Lahore: Bomb blast at Sufi shrine kills 8, injures 25
A powerful explosion outside a revered Sufi shrine in Lahore, Pakistan, took lives of eight people, including five police officers on Wednesday morning. At least 25 were injured. The bomb went off near the Data Darbar shrine in the second largest city of Pakistan during the holy month of Ramzan. A Pakistani Taliban faction has claimed responsibility for the attack. Here's what happened.
Five police officers were martyred in attack
Punjab Inspector General Police Arif Nawaz said the blast was a suicide attack. "The target of the suicide bomber was the vehicle of the Elite Force that was stationed outside the shrine of Sufi saint Ali Hajvari commonly known as Data Darbar," Nawaz added. The suicide bomber came close to the vehicle and blew himself up. The shrine has been closed for investigation.
Terror group said it didn't target civilians
Hizbul Ahrar, the group which claimed responsibility, said the attack was executed when there were no civilians near police. Separately, Punjab Law Minister Basharat Raja feared that the death toll may swell. Prime Minister Imran Khan condemned the attack and asked authorities to send him a report. Meanwhile, the Punjab government is learned to have called an emergency law and order meeting.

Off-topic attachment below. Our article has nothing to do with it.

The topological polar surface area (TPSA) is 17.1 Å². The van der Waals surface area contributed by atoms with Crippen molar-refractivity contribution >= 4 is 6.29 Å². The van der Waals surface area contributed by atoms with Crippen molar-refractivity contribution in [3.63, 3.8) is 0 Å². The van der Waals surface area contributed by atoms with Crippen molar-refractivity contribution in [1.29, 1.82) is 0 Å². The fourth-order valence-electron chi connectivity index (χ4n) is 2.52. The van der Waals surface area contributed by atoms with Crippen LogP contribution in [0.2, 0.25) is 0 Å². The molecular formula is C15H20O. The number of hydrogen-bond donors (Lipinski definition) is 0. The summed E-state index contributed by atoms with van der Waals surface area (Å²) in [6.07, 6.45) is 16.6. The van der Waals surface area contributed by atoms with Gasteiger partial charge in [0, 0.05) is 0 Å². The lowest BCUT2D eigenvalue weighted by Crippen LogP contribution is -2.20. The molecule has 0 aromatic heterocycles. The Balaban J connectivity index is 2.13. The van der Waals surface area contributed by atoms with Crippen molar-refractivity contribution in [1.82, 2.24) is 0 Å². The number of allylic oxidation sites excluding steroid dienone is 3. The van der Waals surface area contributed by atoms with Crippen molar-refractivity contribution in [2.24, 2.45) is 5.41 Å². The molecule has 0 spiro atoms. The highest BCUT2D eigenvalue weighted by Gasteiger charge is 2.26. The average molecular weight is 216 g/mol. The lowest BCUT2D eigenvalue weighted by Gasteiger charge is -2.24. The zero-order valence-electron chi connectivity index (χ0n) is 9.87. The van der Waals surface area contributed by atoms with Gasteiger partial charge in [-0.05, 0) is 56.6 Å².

Here are the visuals from the spot
In 2010, 50 people died after the shrine was attacked
The attack during the holy month was condemned by many. It is well known that Sufi Islam is facing a threat in Pakistan for the last two decades. In 2010, the same shrine, which was built in the 11th century, was attacked by terrorists. More than 40 people had died at the time. After the attack, security at the shrine was increased.
Few days ago, Khan laid foundation for Sufi university
The terrible attack on Data Darbar shrine comes days after Khan inaugurated a university, dedicated to Sufism studies, in Jhelum district of Punjab. The establishment was named Al-Qadir university, in honor of Sheikh Abdul Qadir Jilani. He was an 11th-century preacher, orator, and founder of the Qadiriyya order of Sufism. The premier had said he wanted to open the university for 23 years.